Q: Mr. Secretary, does this development change your schedule at all for next week vis-a-vis Congress, number one? And number two, are you doing anything specific about the Senate Appropriations Bill which requires a $3 billion cut, mostly in readiness accounts, for the fiscal 2000 defense budget?
Secretary Cohen: This will not change my schedule for next week. I intend to be available with a full schedule next week. If required, I will be conferring with my former colleagues in the Senate to see whether or not we can in fact restore any cuts that they propose to make.
Q: Regarding the KLA, why would the KLA give up territory that they now hold or that they may take as the Serb withdrawal begins? What would their motivation be given that they've said they want independence and that they no longer are going to go along with the Rambouillet agreement?
Secretary Cohen: The motivation would be that there would be a period of peace, stability, and hopefully one day a return of some level of prosperity to the region in which they and their fellow Albanians, ethnic Albanians, would participate in.
We think that peace, the opportunity for peace, under these circumstances is something that should be and will be attractive to them.
The fact is that that land has been torn in many ways over the last several years, and as a result of the activities on the part of the Serbs there has been a devastation of certainly the economy, a devastation of their homes, the expelling of almost a million people, turning them into refugees, internally displaced persons. We think that under the circumstances if the refugees can go back home, if their homes can be rebuilt, if there's a commitment for a Balkan strategy, as such, economic strategy, a rebuilding of that region in a comprehensive way, that they can share in that rebuilding, and that should be quite attractive to them.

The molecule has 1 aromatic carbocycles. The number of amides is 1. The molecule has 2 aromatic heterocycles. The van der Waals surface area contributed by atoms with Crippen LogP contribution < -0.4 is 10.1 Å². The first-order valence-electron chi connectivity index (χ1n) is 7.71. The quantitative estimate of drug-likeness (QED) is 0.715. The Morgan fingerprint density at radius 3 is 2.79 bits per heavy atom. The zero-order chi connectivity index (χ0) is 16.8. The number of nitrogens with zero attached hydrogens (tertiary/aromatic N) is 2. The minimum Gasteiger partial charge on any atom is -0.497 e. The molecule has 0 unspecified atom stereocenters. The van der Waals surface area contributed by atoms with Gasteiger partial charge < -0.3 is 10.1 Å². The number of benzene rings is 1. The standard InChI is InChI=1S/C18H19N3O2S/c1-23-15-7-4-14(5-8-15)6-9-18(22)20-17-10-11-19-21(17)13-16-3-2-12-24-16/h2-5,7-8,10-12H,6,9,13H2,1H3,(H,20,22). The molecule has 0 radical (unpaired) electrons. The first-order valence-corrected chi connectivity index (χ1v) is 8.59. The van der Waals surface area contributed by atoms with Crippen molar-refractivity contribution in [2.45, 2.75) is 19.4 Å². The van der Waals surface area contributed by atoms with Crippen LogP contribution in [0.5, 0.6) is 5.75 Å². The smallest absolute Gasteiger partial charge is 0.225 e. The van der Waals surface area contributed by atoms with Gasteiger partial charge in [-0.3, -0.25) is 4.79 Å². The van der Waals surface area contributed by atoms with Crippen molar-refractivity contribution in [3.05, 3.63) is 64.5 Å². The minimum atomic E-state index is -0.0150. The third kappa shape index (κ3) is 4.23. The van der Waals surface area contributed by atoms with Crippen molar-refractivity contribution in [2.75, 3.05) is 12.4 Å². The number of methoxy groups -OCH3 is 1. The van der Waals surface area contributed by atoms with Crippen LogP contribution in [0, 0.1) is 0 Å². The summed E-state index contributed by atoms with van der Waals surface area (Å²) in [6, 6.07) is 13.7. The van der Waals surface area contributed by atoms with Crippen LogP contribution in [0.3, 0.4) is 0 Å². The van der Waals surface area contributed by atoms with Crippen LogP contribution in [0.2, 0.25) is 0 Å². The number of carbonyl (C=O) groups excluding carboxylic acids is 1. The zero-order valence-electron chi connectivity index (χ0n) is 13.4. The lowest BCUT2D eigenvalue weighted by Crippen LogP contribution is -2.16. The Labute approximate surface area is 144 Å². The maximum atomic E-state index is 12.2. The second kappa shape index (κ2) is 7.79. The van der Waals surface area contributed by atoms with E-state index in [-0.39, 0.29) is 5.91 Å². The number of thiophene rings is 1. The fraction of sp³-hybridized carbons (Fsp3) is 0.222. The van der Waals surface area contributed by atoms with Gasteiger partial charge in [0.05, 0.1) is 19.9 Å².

Q: Rambouillet calls for the KLA to disarm. Do you expect that they will actually do that now, or will it be something less than disarmed, like demilitarize? What's the deal between those...
Secretary Cohen: The agreement would call for, as it's spelled out, would call for the disarming of the KLA. That's what they signed up to in Rambouillet, and we would expect the same.
Q: You mentioned that the Chairman went into considerable detail today detailing the destruction meted out to the Serb army. Can you give us a couple of areas where you feel you've made the most progress in either disrupting, degrading, or possibly destroying the Serb army?
Secretary Cohen: I'll leave it to the Chairman to go through that in some detail. I think that it was perhaps the most comprehensive presentation we've had to date in terms of each of the areas, looking at the ammunition production capability, looking at the number of MiGs. For example, MiG-29s that have been destroyed--I think they have only three left. Looking at the destruction of the MiG-21 force. Looking at the day-by-day intensification of the campaign and what it's doing to the forces in the field -- how many tanks, how many artillery pieces. And each day that the weather has cleared and we have intensified the air campaign to the point where we have aircraft coming from 360 degrees on a 24-hour basis. He laid out exactly what the consequences have been to Milosevic's military -- the forces in the field as well as the production capability for the infrastructure for his military. I thought it was the most comprehensive presentation we've seen in a very short period of time. I'm sure that the Chairman will be happy to share that at some point, but time was running out today, but I think...